Declan Rice: I’ve endured death threats for quitting Ireland

Declan Rice: I’ve endured death threats for quitting Ireland

By Simon Peach

Declan Rice has revealed threats were made against him and his family after switching allegiance from Ireland to England. Having represented the Irish team at youth level and won three senior caps, the 20-year-old made ripples at the start of the year by announcing his attention to switch to the country of his birth.

Rice won his fourth England cap in Saturday’s 4-0 defeat of Bulgaria and the change of nationality did not go down well with some, leading to some vitriolic online abuse.

“Yeah, I’ve had a few bad bits,” he told ITV News when asked about social media attacks. “I’ve had people saying they’re going to come to my house... yeah, online.

“There’s a few bits I could go into, but I don’t need to go into it, threats to my family, threats to me. You click on their profile and they’d just be a fake profile, so don’t know whether it’s true or not.

“But do you know what? I know, thinking about it now, I was never actually scared about it, because always fans are going to be giving me abuse and whatnot over it. You just kind of look at it and laugh, you think: ‘Yeah, all right, as if you’re going to come and do that type of thing’.

It was tough, there has been some abuse, it was more for my mum and dad really. They were more worried about me than anyone else, I was always quite strong-minded.

“My mum obviously with me being her youngest, she was always a bit worried. Other than that, I don’t take any notice of it. I just try to keep focused.”

The control and protection, or rather lack thereof, on social media platforms is a hot topic at the moment, given the racist abuse aimed at players such as Paul Pogba, Tammy Abraham, and Kurt Zouma.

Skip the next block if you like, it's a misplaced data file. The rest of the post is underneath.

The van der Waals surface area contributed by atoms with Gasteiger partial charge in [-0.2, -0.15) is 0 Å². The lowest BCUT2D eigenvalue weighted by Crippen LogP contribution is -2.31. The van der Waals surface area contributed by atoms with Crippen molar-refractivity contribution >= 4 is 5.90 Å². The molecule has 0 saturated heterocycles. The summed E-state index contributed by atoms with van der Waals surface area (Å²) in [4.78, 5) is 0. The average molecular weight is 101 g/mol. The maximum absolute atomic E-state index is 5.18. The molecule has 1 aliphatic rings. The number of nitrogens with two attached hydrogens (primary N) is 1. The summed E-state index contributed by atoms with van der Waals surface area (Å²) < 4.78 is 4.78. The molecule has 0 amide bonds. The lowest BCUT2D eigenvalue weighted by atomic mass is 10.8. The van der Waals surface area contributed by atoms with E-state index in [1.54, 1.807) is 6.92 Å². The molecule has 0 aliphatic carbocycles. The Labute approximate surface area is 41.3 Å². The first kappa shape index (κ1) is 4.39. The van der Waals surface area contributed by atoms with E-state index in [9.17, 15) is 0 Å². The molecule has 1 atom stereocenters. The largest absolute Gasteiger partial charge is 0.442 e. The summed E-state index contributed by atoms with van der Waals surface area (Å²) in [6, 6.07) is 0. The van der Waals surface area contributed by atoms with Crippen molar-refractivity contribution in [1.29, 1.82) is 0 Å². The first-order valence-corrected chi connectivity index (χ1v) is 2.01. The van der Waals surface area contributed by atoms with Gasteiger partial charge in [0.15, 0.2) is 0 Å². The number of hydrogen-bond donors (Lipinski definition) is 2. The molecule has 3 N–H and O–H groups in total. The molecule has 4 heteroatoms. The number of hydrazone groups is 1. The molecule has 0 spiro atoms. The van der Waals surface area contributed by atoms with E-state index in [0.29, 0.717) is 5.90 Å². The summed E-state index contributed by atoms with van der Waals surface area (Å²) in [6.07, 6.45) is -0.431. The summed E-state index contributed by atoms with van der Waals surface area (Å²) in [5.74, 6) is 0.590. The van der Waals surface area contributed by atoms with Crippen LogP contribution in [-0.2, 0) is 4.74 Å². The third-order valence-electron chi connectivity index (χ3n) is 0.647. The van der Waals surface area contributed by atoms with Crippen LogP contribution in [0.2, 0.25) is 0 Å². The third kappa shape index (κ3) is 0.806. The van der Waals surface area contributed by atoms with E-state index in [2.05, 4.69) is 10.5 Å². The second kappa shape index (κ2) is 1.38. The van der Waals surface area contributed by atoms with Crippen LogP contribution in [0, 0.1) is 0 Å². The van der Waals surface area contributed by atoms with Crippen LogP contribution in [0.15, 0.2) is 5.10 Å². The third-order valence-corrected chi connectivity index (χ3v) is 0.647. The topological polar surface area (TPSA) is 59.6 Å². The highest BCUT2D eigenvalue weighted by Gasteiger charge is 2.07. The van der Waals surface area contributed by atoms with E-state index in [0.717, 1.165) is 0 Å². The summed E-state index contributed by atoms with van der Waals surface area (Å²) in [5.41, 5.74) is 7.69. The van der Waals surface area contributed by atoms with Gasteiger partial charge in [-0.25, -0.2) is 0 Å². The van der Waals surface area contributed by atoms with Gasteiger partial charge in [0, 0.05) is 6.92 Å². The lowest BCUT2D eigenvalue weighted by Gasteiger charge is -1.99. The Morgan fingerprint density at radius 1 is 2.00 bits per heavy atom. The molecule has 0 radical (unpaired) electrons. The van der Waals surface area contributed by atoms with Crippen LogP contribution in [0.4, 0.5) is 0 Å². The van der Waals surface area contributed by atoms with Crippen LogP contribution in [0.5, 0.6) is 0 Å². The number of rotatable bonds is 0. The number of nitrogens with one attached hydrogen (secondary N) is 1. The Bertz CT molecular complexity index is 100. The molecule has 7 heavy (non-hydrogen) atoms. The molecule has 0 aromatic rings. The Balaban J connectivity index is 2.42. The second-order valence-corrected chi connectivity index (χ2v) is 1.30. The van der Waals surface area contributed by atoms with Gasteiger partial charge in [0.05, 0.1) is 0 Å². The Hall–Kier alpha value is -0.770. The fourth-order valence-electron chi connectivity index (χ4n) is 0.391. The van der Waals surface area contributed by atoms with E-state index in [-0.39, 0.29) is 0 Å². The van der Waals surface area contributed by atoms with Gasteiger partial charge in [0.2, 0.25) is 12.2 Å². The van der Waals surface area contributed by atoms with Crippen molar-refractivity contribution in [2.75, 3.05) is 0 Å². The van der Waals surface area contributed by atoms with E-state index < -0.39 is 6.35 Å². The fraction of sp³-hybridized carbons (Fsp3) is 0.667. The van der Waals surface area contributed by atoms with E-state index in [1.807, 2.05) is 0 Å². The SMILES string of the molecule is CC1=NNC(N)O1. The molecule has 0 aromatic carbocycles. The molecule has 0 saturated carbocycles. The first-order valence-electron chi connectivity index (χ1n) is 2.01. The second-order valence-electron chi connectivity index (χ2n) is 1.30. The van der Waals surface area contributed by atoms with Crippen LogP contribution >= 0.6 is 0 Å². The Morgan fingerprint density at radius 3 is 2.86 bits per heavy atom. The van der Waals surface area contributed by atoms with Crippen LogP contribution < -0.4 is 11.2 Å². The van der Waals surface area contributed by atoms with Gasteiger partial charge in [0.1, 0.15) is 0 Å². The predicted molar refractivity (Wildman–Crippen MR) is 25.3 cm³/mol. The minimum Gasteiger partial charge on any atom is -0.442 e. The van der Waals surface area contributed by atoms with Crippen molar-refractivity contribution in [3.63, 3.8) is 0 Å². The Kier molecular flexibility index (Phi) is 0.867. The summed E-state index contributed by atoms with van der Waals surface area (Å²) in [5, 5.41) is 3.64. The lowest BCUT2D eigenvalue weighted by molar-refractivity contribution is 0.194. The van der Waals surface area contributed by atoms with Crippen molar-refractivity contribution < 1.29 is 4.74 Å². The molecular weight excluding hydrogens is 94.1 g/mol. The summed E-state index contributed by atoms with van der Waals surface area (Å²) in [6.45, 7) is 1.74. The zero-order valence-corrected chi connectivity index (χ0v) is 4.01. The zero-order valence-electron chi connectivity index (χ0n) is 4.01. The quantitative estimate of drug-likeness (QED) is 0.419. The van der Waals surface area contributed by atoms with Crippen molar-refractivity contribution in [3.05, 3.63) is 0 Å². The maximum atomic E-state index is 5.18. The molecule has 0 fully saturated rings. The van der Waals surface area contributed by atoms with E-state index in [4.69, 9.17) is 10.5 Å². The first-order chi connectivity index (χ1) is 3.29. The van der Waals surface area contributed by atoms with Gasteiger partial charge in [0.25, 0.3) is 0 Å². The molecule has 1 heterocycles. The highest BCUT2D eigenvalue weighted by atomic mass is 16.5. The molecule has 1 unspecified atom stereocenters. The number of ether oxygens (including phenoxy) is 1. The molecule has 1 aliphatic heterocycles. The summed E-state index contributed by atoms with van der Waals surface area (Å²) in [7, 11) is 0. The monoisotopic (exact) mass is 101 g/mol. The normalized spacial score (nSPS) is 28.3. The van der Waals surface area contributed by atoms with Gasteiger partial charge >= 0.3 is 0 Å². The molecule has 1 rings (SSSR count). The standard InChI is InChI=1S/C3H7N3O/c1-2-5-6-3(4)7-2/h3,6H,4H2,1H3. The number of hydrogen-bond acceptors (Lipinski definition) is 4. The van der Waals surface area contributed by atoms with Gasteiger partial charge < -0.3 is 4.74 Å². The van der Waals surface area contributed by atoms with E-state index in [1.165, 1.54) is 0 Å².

Ireland’s James McClean has regularly been targeted with death threats and sectarian abuse while on club duty.

England forward Marcus Rashford, another targeted online, last week said the fight against racism was “going backwards rather than forwards” and called on social media platforms to get a grip on the issue.

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Making individuals accountable for their profiles has regularly been mentioned as a potential step forward, and Rice says he can’t believe the number of fake profiles that are allowed to be created.

“It’s outrageous, even with the racism thing,” he said.

“Even if you look at half these people’s profiles, they’re fake profiles. There’s someone behind it, but they’re using a fake profile and they’re still getting caught out. We’re in 2019 and it’s happening week in. week out. It’s not good enough, we need to stamp our authority better.”


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